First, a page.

For a series, an author needs a detailed record of everything. For instance, what time does the store in the small town open and close?
Readers must love an author’s people. Still, every book must be able to be read as a stand-alone book. All the characters do need not to be in every book. There should be no random reunions. In each book, each character must be there for a reason.
Secondary characters can turn into protagonists in the next book. The character’s basic personality should not change—that would disillusion the reader.
An author needs to decide whether to write linked stand-alones or to make an arc over the series.
There can be a slight switch within subgenres as long as the world is already firm. For instance, a character who has ESP might fit into a small town story that is not a paranormal.
There must always be a resolution at the end of each book. However, if there is an overall arc, that must continue.
With a series, an author can get lots of reader email. Readers sometimes insist upon a book for their favorite character, but an author should not feel forced to write it. Sometimes a novella or short story will satisfy readers—or a bonus chapter.
CREATING RESONANCE: THE SUBTLE ELEMENTS OF FICTION given by Winnie Griggs and Laura Marie Altom was a long workshop, but it didn’t feel long. These two authors covered a lot of ground.
They reminded everyone that an author’s use of descriptive language is much the same as an artist’s box of crayons.
There are many types of descriptive language. In using an analogy a writer is teaching or convincing the reader. Analogies are stronger than similes.
Comparative language is ZEUGMA (new word for me).
Symbolism is a kind of shorthand. There are two types of symbolism in literature: universally understood (road signs, shooting stars, falling leaves) and author-created symbols. These must be used subtly.
An author should avoid clichés and strive for fresh imagery. Setting and mood can add to that imagery. For instance, songbirds and sunshine portray a light-hearted image.
Imagery should be focused, but one image will do—avoid several at one time which would create an overload. Figurative language is powerful. An author can repeat the image but in a different way.
Foreshadowing involves either a broad stoke, providing a big picture, or a pinpoint and specific clue. Which one is used often depends on the genre. The best type of foreshadowing is a surprise.
The subtext of a story is inferred. It is what the character is really saying between the lines. When they try to hide something, the story gets interesting.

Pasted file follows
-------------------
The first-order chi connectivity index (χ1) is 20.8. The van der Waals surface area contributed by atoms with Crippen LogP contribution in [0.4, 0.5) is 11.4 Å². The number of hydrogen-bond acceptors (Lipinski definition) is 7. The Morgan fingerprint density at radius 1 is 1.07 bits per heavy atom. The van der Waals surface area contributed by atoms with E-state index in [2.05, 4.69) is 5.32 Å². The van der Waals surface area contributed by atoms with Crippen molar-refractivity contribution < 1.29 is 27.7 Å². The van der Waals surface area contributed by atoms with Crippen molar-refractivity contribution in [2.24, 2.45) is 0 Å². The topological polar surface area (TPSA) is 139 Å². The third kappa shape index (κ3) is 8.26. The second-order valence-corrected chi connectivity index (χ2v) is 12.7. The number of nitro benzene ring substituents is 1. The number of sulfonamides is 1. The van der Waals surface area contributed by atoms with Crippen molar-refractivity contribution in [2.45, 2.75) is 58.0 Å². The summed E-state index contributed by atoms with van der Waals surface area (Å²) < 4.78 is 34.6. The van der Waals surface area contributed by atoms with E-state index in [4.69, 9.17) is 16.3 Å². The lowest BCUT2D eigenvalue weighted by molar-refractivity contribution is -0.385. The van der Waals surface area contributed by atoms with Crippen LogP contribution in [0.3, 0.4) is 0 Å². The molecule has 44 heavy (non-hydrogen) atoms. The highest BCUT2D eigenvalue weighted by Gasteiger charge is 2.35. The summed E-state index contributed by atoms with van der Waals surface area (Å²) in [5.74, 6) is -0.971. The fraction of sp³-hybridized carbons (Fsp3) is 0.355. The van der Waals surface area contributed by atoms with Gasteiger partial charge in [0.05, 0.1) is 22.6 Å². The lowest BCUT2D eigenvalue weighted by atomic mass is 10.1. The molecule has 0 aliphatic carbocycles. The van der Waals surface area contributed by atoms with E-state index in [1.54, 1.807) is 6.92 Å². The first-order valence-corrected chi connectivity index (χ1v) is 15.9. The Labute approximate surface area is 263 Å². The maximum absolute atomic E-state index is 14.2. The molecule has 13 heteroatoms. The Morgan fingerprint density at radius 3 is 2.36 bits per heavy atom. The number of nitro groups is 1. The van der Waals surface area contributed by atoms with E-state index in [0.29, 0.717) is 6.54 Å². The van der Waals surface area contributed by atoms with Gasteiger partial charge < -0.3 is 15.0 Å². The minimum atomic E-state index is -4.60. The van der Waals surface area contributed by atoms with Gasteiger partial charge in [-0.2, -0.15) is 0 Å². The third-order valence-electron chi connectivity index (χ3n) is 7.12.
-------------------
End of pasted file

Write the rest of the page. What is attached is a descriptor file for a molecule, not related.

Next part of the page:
There are types of subtext:
When words are at odds with tone.
The author’s word choice.
Snippets that have little weight alone, but can have a cumulative effect.
Subtext can deliver your agenda. It elevates an author’s work to art.
Sensory description involves the five senses. To make a richer scene, layer in the details and tailor those details to the story.
Backstory involves secrets. Hold back on those secrets. Wait until they can answer a story question. This builds reader involvement because they feel some satisfaction in guessing some of the revelations, but be subtle.
Hold back the big surprise until the last possible moment.
The epiphany is when the character reaches a revelation on his own. Set the moment up knowing who he is at the beginning and who he is at the end. His outlook will change.
An author needs to train herself to choose the right word. Choose concrete words over vague.
Transitions must condense time in a book. They bridge the gap and aid in the seamless unfolding of the story. The trick is to know what details to enclose. Mundane life events are uninteresting.
Changes in time, changes in place, POV changes, and changes in scene focus need to be handled with transitions.
There are two kinds, either simple or complex. The simple one uses individual words that cue the reader. These are short and direct. For instance, later that day or once they arrived at the beach.
A complex transition can be conveyed by mood. Sensory passages can signal the POV. A memory trigger for the character can be a transition. The memory can be that of another character, an object, or the environment (weather or seasons).
Transitions can layer in emotions but leave out the trivial things that are not important to the plot.
Atmosphere should be matched to the story. Weather can heighten a conflict. Let Mother Nature ruin your characters’ lives.
Music adds a three dimensional aspect. Just a touch is effective.
Interior design reflects the character. Give the character surroundings to match their personality.
Winnie and Laura gave a great presentation and handed out several of their books. In fact, I received so many free books at the conference that my To-Be-Read pile is now higher than ever!
If you write romance, plan on attending the New Jersey Romance Writers Conference next year.